There is a government budget of HK$1.77 million per annum (¥2.5 billion) for Toilet Services. It probably tells why the toilets are well maintained. It is rather easy to open a business in Hong Kong due to its low tax rate, therefore, many international firms have their branch offices in Hong Kong and plays important role as an international hub in Asia. However, because of that, prices are increasing especially housing prices and hence create more economic inequality. There are apartments called ‘coffin apartments’, which are affordable with a minimal space for a person to live.

Even an apartment with a room size of 6㎡ does not provide a shared toilet and the private toilets are shoved into those tiny rooms. Interestingly, you may say that privacy means a lot to Hong Konger and owning private toilet is a must. Due to the expensive rent and bills for an apartment with private bathrooms, residents living in such rooms do not have enough time or money since they are mostly low-paid workers. Most of them are elder citizens and people with disabilities, so they have no choice but to stay at their ‘coffin homes’. Therefore, it can be said that people like us who can go out, enjoy the city and actually use the public WCs are only a limited people in Hong Kong.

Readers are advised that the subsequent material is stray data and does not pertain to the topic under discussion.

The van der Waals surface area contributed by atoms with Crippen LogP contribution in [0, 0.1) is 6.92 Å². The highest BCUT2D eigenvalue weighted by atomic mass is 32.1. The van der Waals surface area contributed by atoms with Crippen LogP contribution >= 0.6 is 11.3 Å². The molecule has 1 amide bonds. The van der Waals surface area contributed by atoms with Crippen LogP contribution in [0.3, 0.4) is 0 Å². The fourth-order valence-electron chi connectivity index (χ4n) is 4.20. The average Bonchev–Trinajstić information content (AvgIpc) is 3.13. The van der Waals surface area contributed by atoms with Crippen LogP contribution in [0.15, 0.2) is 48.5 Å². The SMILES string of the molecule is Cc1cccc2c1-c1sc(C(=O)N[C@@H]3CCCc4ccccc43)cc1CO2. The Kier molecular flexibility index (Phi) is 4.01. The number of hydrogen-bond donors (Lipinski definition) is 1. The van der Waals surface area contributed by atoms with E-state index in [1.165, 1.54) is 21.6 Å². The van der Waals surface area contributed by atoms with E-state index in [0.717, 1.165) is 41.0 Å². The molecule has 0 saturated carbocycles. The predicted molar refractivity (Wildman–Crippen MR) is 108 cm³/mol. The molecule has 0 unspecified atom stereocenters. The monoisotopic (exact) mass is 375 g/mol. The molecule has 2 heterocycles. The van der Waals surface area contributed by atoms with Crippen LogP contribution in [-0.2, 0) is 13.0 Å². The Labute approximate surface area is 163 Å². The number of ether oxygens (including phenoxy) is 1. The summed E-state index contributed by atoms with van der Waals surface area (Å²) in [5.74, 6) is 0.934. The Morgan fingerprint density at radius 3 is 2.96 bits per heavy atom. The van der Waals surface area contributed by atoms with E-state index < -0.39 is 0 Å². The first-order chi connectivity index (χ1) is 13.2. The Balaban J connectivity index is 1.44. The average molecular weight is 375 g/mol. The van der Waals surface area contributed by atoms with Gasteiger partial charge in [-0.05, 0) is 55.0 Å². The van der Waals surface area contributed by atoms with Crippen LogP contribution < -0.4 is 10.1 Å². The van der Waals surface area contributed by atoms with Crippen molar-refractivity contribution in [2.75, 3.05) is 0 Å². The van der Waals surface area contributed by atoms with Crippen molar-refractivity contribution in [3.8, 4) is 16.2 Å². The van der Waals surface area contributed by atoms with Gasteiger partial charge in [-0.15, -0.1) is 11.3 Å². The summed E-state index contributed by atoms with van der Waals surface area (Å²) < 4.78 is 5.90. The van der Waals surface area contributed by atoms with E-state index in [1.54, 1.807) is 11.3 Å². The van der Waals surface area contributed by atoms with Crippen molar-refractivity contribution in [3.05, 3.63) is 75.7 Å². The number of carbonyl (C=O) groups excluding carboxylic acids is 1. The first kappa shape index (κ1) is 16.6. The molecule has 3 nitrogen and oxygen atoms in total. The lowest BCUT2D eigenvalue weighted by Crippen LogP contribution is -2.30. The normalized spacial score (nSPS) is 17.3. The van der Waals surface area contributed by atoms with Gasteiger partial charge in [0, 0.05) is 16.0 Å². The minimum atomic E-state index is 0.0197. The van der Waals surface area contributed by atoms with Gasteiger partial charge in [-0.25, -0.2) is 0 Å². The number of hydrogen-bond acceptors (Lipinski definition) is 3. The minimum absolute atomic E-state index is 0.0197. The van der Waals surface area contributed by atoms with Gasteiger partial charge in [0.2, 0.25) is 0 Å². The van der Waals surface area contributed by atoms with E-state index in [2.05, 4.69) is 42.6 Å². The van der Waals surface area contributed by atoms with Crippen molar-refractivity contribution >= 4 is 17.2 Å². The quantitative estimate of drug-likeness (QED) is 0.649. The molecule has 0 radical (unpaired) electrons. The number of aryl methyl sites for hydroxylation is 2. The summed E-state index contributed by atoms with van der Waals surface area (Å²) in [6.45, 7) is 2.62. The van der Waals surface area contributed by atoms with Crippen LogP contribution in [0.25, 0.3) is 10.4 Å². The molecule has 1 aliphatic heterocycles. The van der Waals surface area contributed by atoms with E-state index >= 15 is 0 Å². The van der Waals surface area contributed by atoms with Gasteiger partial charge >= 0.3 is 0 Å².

Yasuhiro Kaneda / YKS Director

▲ Cleaners' hut located above a public toilet

▲ Municipal management room located between toilets

▲ A toilet located inside a wet market

▲ A toilet located within a communal facilities such as a public library

▲ A toilet located right next to a wet market allowing access from outside instead of from inside the wet market

◀ From right to left, you'll see dog toilets, recycling bins and public toilets

     located near a public refuse collection point

▲ Pound Lane Public Bath House, the first public bath house/toilet, located next to the park alongside a narrow staircase 

▲ Second Street Public Bath House was opened in the early 20th century. It was a bath house without toilets

▲ Blake Gardena strange scenery of a flatland suddenly appearing between skyscrapers

▲ Plan view of a coffin apartment

▲ How tenants are residing in subdivided units


雑誌 :​ LIXILビジネス情報


1894年、香港の太平山(Tai Ping Shan)という過密地域で爆発的な疫病が発生し、これにより数千人以上の死者を出した。政府はこの地域の建物を全て取り壊し、住民は新たに建てられたアパートへ転居、もとの敷地は住居には適さないということで、香港最初のパブリック・パークBlake Gardenとなった。

当時、浴室を持っている家庭は一般的ではなく、環境衛生が非常に悪かったことがこの疫病の流行の大きな原因と考えられており、政府は1904年に香港初の公共浴室兼トイレPound Lane Public Bath Houseをこの公園の脇に設置した。



























 a. 清掃員室併用型


 b. ごみ収集所併用型


 c. パラサイト型

















香港のパブリック・トイレが非常に清潔に保たれている理由のひとつに、年間17.7億香港ドル(約250億円、2015年現在)という多額の清掃費を支払えるだけの税収が確保されていることがある。アジアのハブとして機能している香港では、会社を開業するのが簡単で、税率が低い事から、金融系だけでなく、多くの外資系企業が支店をもっている。しかし、それにより物価は上昇し続けており、特に家賃の高騰は目まぐるしく、格差は開くばかりである。それゆえに、香港には低所得者が住むCoffin apartments(棺のようなアパート)と呼ばれるものが存在する。ベッド、洗面台、トイレのみで構成されており、物理的に最低限の部屋である。


金田泰裕 / YKS Director

▲ 香港初のパブリック・トイレ Pound Lane Public Bath House。階段に沿った斜面に細長く配置されている。

▲ トイレ機能を持たない公共浴室 Second Street Public Bath House。20世紀初頭に完成。

▲ 清掃員室及び公園管理室が男女トイレの間にあるタイプ。

▲ 清掃員室が2階にあるタイプ。

▲ 複合公共建築の道路に面して配置。

▲ 市場の中に配置。

▲ 建物右下の階段途中に配置。

▲ Coffin apartment のプラン例。

▲ 実際の Subdivided units の状況。

◀ 右から、ペット用のトイレ、ごみ箱、ごみ収集所併用型トイレ。

▲ 現在の Blake Garden、もの凄い密度で林立する高層ビル群の中に突然現われるこの大きな空隙には違和感がある。